A powerful critique of the politics of "diversity" in contemporary America (particularly in higher education) from a leftist perspective. Michaels's arguments verge on devastating, and his prose is lucid. In the end, I disagree with his framing of the problem, which I think ignores the ways that race and class intersect in determining people's life chances. Still, this book is essential reading for anyone interested in identity politics.
Dec 28, 2007 Amy rated it 4 of 5 stars  ·  review of another edition
Recommends it for: anyone who champions celebrating difference
A very interesting, quick read on our country's obsession with celebrating ethnic/racial/religious differences and why this focus does a real disservice to creating economic opportunity for those who need it most--poor people. He also talks about how politicians have spun discussing low-income people as yet another "different" group whose difference should be respected and celebrated--which only serves to keep them in this "different" group of being poor.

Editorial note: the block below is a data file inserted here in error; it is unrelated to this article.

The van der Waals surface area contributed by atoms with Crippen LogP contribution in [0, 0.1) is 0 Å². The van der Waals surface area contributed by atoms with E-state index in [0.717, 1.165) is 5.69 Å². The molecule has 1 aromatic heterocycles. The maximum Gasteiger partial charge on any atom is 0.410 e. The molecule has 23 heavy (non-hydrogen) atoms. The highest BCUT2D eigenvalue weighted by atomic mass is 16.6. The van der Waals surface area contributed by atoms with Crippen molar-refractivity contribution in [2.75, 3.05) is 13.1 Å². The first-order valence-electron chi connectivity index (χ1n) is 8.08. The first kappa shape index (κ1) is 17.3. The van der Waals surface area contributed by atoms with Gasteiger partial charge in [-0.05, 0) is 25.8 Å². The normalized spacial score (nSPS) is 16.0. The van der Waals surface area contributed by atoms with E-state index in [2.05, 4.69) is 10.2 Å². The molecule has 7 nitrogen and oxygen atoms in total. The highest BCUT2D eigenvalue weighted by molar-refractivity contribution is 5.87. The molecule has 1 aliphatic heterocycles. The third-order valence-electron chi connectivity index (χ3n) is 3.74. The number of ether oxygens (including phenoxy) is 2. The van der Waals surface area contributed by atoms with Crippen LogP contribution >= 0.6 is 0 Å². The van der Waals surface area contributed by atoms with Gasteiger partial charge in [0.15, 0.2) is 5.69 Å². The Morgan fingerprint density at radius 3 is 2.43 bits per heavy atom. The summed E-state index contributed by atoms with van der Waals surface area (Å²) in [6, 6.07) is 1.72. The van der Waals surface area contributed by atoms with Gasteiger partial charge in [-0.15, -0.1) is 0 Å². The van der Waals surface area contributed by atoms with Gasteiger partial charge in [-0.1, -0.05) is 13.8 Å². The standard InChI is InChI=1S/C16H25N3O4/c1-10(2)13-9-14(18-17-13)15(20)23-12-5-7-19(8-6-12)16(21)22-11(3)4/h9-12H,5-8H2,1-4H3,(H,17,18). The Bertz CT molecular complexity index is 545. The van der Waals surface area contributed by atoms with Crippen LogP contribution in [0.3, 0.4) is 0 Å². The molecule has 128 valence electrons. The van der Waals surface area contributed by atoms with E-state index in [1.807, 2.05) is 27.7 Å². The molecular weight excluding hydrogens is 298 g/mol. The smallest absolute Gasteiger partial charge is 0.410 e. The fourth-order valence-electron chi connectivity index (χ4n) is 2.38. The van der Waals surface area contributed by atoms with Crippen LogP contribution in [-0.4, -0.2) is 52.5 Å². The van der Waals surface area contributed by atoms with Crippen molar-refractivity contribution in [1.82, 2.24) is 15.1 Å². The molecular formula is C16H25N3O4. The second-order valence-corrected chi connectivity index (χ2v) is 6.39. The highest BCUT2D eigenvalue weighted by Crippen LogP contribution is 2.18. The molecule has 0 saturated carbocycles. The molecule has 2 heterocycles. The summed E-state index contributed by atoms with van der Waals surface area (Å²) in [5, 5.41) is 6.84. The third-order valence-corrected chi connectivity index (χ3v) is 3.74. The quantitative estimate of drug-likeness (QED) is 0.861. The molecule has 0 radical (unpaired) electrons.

To those in the DV world--you will cring...more
Other reviewers have summed this book up, so I thought I'd focus on the last chapter (without the book in front of me, mind you). I will vouch for the last chapter and say that it's this chapter where Benn Michaels earns being called a "literary theorist." The chapter is certainly a lighter note to end on, and wouldn't perhaps be my choice, but who am I kidding, I loved this as a parting shot. From other reviews of the last chapter, had this chapter started the book readers might have misinterpr...more
Michaels makes a compelling argument that -- at universities in particular -- our fixation on skin color (or celebrating "cultural diversity") distracts us from a more legitimate and important difference: socioeconomic inequality. "As long as we think that our best universities are fair if they are appropriately diverse, we don't have to worry that the people who do get to go to them do so because they've had the good luck to be born into relatively wealthy families." While I found much to disag...more
This book serves as a good starting point for a frank discussion of the connections between economic and racial/ethnic diversity. Though I did not agree with all of the author's arguments, I do applaud his central message of bringing the issue of economic inequality to the forefront. He accurately illustrates how society's focus on racial/ethnic diversity is blinding us to the realities and implications of the deep economic disparities in this country. I believe policy makers' and think tanks' f...more
Kate Levin